Now we’ve established the trend with players and teams, let’s look at positions. Are certainly positions more likely to have lower sock heights than2 others?

The spread within position passes what I was expecting with the eye test. Generally, the faster players on the edge of the field were wearing their socks lower, with Wingers and Centres at 72% and 84% respectively.

The lowest was halfback at just 19%, the only position with less than 40% of players wearing low socks. That amounts to three halfbacks with low socks, and the culprits were Lachlan Ilias, Mitchell Moses and Jackson Hastings (who we will have more on later).

Finally, I wanted to check if it was a generational issue. Are younger players more likely to wear their socks lower than their older teammates? Keep in mind this the age of the player when the game is played,

This one also (somewhat) passes the eye test, as younger players tend to have a higher number of players with lower sock heights. Ages 22 (77%) and 24 (81%) had very high proportions of players with low socks, although ages 21 and 23 were more even in the 45-55 range. There was a clear drop off as players aged though, as all ages other than 29 had no more than 60% of players with low socks. It does seem to be somewhat of a generational trend, which is what you would have expected before starting this analysis, with 60% of 30+ aged players wearing high socks.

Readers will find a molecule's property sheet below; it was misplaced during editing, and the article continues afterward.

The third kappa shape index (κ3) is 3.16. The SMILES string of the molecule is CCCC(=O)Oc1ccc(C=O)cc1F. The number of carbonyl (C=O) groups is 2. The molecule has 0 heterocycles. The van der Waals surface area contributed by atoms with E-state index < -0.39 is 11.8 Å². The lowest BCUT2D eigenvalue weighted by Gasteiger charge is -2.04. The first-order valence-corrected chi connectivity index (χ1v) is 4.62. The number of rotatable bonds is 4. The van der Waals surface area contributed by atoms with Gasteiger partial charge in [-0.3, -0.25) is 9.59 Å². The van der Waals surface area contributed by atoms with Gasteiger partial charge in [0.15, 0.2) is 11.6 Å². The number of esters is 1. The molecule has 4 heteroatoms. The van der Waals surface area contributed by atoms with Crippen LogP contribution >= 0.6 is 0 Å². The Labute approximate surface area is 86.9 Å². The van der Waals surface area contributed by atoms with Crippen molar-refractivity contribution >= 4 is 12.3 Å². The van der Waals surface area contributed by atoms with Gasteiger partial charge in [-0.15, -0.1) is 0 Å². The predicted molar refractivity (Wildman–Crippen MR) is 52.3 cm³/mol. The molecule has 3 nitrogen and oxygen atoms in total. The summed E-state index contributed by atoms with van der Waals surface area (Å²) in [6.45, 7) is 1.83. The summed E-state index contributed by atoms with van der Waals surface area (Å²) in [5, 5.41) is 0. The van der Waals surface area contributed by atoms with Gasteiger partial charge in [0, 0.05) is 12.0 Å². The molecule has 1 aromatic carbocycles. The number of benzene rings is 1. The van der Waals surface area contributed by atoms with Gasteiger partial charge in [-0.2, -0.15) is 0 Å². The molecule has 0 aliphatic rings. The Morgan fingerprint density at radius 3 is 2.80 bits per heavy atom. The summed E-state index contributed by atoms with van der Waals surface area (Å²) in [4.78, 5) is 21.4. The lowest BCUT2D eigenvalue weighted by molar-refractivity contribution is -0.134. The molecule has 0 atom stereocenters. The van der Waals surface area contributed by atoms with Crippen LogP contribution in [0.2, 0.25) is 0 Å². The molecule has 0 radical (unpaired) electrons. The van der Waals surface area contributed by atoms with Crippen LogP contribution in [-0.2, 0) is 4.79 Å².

There were also a few oddities I picked up from this process. There were the usual suspects like Luciano Leilua and Jason Taumalolo wearing low socks and full calf compression which gives the illusion of wearing high socks.

The biggest one that stood out to me was Jackson Hastings. At first glance I had him tagged as “High” for sock height until I saw him lining up a conversion attempt.

It was then I discovered he had full calf compression on with socks at his ankles, plus the added twist of two strips of tape around them. I’ll leave this for rugby league trainspotter and friend of the site Mike Meehall Wood to investigate further. Maybe it’s something he picked up in England?